Secret app hack allows access to personal data

Privacy signs

Popular iPhone and Android app Secret has been hacked in a controlled experiment, allowing security experts to get hold of data.

The app, which allows you to post statements anonymously to your friends and friends of friends was hacked by security researchers at Rhino Security Labs who were able to reveal the identities of posters using a flaw in the app's security.

The company's co-founder, Benjamin Caudill, said in a blog post: "This is exactly the kind of application that needs to spend some time under the magnifying glass. A service encouraging people to share their most private thoughts under the aegis of anonymity needs to ensure this anonymity is maintained."

He then went on to explain how Rhino Security Labs was able to circumvent the application's anonymity protocol and then search for a user via their phone number or email address - the two ways you are able to add new users to your account.

The process of hacking into Secret was easy, Caudill claimed. He simply created a new account, created some dummy friends as contacts on his iPhone and then added one real person as a 'victim'.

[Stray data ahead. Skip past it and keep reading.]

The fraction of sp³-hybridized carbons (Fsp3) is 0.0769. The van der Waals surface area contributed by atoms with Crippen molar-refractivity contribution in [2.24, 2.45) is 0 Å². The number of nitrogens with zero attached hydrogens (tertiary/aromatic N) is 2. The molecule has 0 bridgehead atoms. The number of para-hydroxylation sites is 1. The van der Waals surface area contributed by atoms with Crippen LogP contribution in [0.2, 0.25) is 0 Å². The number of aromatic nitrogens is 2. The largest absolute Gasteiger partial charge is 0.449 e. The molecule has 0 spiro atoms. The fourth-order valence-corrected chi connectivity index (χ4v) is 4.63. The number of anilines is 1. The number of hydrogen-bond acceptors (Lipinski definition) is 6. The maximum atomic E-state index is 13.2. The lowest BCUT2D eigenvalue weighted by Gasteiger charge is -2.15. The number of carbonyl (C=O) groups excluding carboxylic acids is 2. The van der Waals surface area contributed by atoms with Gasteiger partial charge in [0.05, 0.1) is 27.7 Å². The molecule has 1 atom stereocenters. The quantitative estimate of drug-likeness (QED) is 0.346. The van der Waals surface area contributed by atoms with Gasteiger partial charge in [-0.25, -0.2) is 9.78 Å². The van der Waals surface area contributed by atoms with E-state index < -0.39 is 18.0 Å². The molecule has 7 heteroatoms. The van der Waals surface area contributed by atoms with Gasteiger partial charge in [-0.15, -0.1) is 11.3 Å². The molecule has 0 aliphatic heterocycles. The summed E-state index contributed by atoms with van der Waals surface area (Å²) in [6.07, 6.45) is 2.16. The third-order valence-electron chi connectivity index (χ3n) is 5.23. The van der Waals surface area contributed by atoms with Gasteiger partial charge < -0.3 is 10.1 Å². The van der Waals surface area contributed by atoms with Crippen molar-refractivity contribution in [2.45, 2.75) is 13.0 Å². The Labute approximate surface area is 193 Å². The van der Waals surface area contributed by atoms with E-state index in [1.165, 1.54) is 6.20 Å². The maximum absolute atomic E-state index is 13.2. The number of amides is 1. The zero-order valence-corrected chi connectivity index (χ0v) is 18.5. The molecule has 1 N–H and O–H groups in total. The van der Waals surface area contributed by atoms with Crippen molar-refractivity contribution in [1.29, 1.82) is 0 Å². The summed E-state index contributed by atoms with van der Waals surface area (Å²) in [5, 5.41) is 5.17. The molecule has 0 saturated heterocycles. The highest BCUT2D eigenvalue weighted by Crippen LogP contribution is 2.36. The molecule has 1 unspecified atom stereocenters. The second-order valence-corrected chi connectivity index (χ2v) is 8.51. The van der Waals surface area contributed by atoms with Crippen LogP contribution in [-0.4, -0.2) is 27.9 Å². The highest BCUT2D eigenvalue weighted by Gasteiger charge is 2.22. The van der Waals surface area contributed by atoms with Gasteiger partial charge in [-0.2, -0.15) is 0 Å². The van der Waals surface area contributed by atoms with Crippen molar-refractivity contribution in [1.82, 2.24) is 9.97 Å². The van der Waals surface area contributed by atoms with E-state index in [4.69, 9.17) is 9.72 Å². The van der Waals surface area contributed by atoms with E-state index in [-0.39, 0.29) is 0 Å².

"Using a standard HTTP proxy to snag the outgoing 'user account creation' packet, we set up a basic script to reply the packet several times - once for each of the [fake friends] accounts - simply iterating the usernames for each."

Using this method, the white-hat hackers were able to trick the app into thinking it has the required 10 friends, allowing it to see what the real contact was posting, in addition to their friends.

Although Rhino Security Labs said it has not found out whether the information could be used in a 'meaningful way' ie., whether your personal information could be at risk of being stolen, it does mean your secrets aren't as safe as you thought.

Clare Hopping
Freelance writer

Clare is the founder of Blue Cactus Digital, a digital marketing company that helps ethical and sustainability-focused businesses grow their customer base.

Prior to becoming a marketer, Clare was a journalist, working at a range of mobile device-focused outlets including Know Your Mobile before moving into freelance life.

As a freelance writer, she drew on her expertise in mobility to write features and guides for ITPro, as well as regularly writing news stories on a wide range of topics.